An investigation carried out at the German Tank Manufacturer KMW has uncovered payments of 5 million euros made to two former Socialist (SDP) members of the German Government via a ‘consulting’ organisation. These payments were made when KMW was bidding to supply 2 billion euros worth of new tanks and equipment to the Greek Government. A senior Greek socialist defence politician with links to the same German ‘consultants’ has been sentenced for money laundering and corruption.
One risk area I took special care to manage carefully when I was president of a large Asian joint venture was bribery. In the cultural and political environment at that time the idea of bribing a government official to ‘help’ advance a business objective was a common temptation. In constructing our chemicals complex we required numerous permits and approvals to ensure the equipment and raw materials could be imported and the new factory would be allowed to start operations on time.
In such situations bribery can take several forms. In its most overt form a business person pays someone in authority to use his or her influence to ensure a new business proposal gets approved. In some cases this can involve millions of dollars. However there are many smaller transactions known as facilitation payments which may be used to grease the wheels of a local bureaucracy. For example in some countries visas and import permits will get preferential treatment by staff when they are accompanied by a relatively modest payment towards the ‘retirement’ fund of an appropriate official.
I was fortunate in that the parent company I worked for made it very clear to all its business partners that it would not tolerate any forms of bribery including even the most modest facilitation payments. This included things like the provision of per diem expenses, travel costs or paying accommodation for government officials and their spouses on trips to ‘review’ business proposals. Overseas government officials would often prefer to carry out such reviews in places like London, Paris of New York (great places for shopping). A clear, well communicated, zero tolerance policy towards bribery helped me to manage my business partners’ expectations – as a result most of them knew it was pointless asking. For me the choice was simple – if I ever got involved in bribery I would get fired.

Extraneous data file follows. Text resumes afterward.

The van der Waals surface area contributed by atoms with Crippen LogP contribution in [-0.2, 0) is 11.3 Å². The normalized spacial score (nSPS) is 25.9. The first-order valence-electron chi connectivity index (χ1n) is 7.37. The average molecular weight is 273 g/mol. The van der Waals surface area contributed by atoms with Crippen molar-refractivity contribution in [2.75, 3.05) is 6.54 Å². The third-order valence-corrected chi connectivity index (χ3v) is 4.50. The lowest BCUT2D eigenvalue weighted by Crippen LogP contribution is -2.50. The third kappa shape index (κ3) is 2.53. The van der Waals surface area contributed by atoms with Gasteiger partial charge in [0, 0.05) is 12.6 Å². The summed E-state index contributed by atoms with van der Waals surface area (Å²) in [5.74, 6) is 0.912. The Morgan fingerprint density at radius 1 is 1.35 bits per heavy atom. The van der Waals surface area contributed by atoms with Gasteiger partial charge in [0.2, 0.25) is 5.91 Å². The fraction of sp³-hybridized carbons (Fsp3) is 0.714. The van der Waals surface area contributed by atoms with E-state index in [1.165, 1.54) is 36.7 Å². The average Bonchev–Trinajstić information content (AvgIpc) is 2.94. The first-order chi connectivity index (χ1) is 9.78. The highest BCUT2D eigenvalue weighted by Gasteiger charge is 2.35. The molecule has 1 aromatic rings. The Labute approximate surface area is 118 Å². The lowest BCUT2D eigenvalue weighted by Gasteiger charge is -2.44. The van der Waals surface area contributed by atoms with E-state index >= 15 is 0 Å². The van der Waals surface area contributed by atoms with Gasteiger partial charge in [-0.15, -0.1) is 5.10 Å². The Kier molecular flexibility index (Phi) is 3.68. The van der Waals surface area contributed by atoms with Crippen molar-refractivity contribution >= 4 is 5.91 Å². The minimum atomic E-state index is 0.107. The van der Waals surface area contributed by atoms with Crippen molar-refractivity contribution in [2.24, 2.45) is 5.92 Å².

However a very straight approach can put you at a disadvantage against competitors who were prepared to ‘bend the rules‘. Today such bending activities are receiving much more attention as international regulations get tighter and are being policed more rigorously. Transgressors are starting to get punished with huge fines. The reputations of some well known organisations are being destroyed by public disclosures of the practices they have been prepared to use when securing important overseas’ deals.
Much anti-bribery or anti-corruption legislation like the US Foreign Corrupt Practices Act and the UK Bribery Act are international in their reach meaning that a parent company with a stock market listing in the UK or USA or with managers located in those countries may face litigation for suspected overseas corrupt activities. So the old excuse of “that’s the way they do things in such-and-such a country” no longer works. In addition the legislative processes in many developing countries are waking up to the value lost to their societies through corruption.
It is not just in developing regions where examples of corrupt practices are being exposed. Some serious accusations of bribery can be found much closer to home. For example a case is currently unfolding in the heart of Europe involving government officials in Germany and Greece. It concerns an area in which politics and business are sometimes closely intertwined – the arms industry. The specific transactions in this report involve the sale of tanks and related equipment from Germany to Greece.
The German Military Equipment Manufacturer Krauss-Maffei Wegmann (KMW) recently asked Pricewaterhouse Coopers (PwC) to carry out an internal investigation into deals involving the sale of its German manufactured tanks to Greece. The company had grounds to suspect that corrupt payments may have been involved.